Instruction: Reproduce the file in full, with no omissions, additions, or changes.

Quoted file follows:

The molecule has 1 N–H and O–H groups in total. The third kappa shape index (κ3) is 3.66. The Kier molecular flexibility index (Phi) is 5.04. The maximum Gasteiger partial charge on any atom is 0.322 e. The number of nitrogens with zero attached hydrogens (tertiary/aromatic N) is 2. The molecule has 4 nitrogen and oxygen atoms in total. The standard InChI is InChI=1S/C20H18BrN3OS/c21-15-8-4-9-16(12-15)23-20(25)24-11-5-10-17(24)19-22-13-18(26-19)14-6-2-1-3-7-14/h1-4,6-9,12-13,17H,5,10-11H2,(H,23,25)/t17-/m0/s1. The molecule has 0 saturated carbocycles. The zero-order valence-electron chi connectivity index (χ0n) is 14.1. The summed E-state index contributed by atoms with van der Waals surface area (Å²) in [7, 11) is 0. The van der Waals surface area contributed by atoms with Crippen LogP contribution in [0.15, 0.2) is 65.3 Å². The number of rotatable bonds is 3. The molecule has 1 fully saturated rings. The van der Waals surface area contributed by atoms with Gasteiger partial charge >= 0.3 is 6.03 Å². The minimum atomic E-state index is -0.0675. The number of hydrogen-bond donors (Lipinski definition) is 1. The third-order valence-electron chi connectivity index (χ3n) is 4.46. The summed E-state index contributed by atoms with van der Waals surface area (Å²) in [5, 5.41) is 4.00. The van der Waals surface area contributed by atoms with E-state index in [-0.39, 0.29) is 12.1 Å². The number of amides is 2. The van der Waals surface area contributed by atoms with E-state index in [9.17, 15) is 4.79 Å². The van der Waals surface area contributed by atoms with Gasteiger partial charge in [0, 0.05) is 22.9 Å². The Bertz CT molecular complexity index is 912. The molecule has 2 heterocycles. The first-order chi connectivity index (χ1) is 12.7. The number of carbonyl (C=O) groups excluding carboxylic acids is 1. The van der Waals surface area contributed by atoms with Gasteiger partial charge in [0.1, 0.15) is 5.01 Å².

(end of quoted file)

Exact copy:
The molecule has 1 N–H and O–H groups in total. The third kappa shape index (κ3) is 3.66. The Kier molecular flexibility index (Phi) is 5.04. The maximum Gasteiger partial charge on any atom is 0.322 e. The number of nitrogens with zero attached hydrogens (tertiary/aromatic N) is 2. The molecule has 4 nitrogen and oxygen atoms in total. The standard InChI is InChI=1S/C20H18BrN3OS/c21-15-8-4-9-16(12-15)23-20(25)24-11-5-10-17(24)19-22-13-18(26-19)14-6-2-1-3-7-14/h1-4,6-9,12-13,17H,5,10-11H2,(H,23,25)/t17-/m0/s1. The molecule has 0 saturated carbocycles. The zero-order valence-electron chi connectivity index (χ0n) is 14.1. The summed E-state index contributed by atoms with van der Waals surface area (Å²) in [7, 11) is 0. The van der Waals surface area contributed by atoms with Crippen LogP contribution in [0.15, 0.2) is 65.3 Å². The number of rotatable bonds is 3. The molecule has 1 fully saturated rings. The van der Waals surface area contributed by atoms with Gasteiger partial charge >= 0.3 is 6.03 Å². The minimum atomic E-state index is -0.0675. The number of hydrogen-bond donors (Lipinski definition) is 1. The third-order valence-electron chi connectivity index (χ3n) is 4.46. The summed E-state index contributed by atoms with van der Waals surface area (Å²) in [5, 5.41) is 4.00. The van der Waals surface area contributed by atoms with E-state index in [-0.39, 0.29) is 12.1 Å². The number of amides is 2. The van der Waals surface area contributed by atoms with E-state index in [9.17, 15) is 4.79 Å². The van der Waals surface area contributed by atoms with Gasteiger partial charge in [0, 0.05) is 22.9 Å². The Bertz CT molecular complexity index is 912. The molecule has 2 heterocycles. The first-order chi connectivity index (χ1) is 12.7. The number of carbonyl (C=O) groups excluding carboxylic acids is 1. The van der Waals surface area contributed by atoms with Gasteiger partial charge in [0.1, 0.15) is 5.01 Å².